C-Suite Commentary - Michael D. Traveller


Headshot photo of Michael D Traveller.

Housing Market Concerns


The housing market continues to be a hot topic nationally. To better understand the current market conditions, it is important to recognize the Federal Reserve’s role and intentions. The Federal Reserve’s goals are to keep prices stable and achieve maximum employment. It uses short-term interest rates to help reach its goals, which influence the availability and cost of credit in the economy. The Federal Reserve monetary policy directly affects interest rates; it indirectly affects housing inventories, stock prices, wealth, and a variety of other things.

The impact on housing inventories has been more dramatic recently for the following reasons:

  • 10 years of historically low interest rates followed by some of the most significant interest rate increases – in terms of magnitude and pace – that we have ever seen.
  • Many homeowners upgraded their housing or refinanced existing mortgages in the historically low interest rate environment - giving them less of a reason to look for a new home.
  • Some homeowners are now held hostage by their low-rate mortgages and cannot afford to upgrade their housing in the current environment – leading to fewer existing homes on the market.

Further, as a point of reference, there is almost a 3-percentage point differential between interest rates homeowners are paying now compared to what they would pay at the current market rate. Using this in an example, on a $400,000 30-year, fixed-rate mortgage (FYI - the January 2024 median home sales price in Idaho was $447,600), the difference in the monthly payment would be an additional $735 per month!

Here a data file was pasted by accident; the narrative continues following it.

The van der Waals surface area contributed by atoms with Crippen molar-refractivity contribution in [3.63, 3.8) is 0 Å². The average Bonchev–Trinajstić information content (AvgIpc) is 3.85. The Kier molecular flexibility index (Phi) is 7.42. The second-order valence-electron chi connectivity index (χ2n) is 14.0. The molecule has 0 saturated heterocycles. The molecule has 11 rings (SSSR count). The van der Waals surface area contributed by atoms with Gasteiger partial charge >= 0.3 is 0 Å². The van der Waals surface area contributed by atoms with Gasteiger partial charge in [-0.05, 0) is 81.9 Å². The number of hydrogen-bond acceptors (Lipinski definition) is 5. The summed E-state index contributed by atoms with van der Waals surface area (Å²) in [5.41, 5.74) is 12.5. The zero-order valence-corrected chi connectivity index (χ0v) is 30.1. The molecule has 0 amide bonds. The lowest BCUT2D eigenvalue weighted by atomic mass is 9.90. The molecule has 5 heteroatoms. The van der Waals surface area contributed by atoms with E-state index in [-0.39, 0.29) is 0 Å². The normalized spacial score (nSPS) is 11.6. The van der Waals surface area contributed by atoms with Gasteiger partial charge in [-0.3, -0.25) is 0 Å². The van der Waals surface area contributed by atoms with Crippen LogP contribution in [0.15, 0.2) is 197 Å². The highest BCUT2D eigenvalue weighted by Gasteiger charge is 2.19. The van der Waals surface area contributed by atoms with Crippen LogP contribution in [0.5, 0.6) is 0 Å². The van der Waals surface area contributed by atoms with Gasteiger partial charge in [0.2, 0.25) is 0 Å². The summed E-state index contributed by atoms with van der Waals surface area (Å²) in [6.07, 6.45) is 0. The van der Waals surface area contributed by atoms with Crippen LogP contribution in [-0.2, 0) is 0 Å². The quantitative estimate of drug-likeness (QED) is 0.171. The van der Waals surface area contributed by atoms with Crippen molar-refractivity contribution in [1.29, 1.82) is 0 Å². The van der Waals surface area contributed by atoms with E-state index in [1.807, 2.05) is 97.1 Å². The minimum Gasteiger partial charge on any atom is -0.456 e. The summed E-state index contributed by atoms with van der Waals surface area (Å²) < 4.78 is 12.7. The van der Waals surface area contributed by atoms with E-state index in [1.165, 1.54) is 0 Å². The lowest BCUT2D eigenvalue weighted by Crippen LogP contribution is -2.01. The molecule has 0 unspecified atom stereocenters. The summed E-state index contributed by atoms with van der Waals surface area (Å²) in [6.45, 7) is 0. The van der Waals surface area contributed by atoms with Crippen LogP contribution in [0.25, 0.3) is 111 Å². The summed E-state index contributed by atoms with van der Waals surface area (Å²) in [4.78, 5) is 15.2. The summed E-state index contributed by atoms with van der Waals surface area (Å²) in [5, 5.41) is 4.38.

Also impacting the current housing market – lower home inventories leading to higher prices and fewer existing home sales. Existing home sales are currently below the 34-year average by approximately 20%, and new home sales have just recently returned to the 34-year average. With extremely low home sales inventory and the supply of new homes unable to fill the gap, demand will continue to outpace supply and put pressure on home sales prices. This is a real problem for affordable housing. According to a recent study by the National Association of Realtors, housing affordability declined to its lowest levels on record.

So, what are the solutions to these complex housing market problems? There are no magic pills or quick fixes. These are complex issues with a variety of moving parts. But housing markets, like most markets, are cyclical, and as with most cycles, time heals wounds. Interest rates will come down as inflation comes down.

Another possible solution to watch over the next few years is demographics. Baby Boomers make up almost 40% of total homeowner households. Homeownership rates tend to increase as households age, then gradually decline as households age beyond age 75. The youngest Baby Boomers will turn 60 this year. Another group to watch is Millennials – the largest demographic. Millennials will be turning 28 to 43 this year and many will be looking to buy homes over the next 10 years.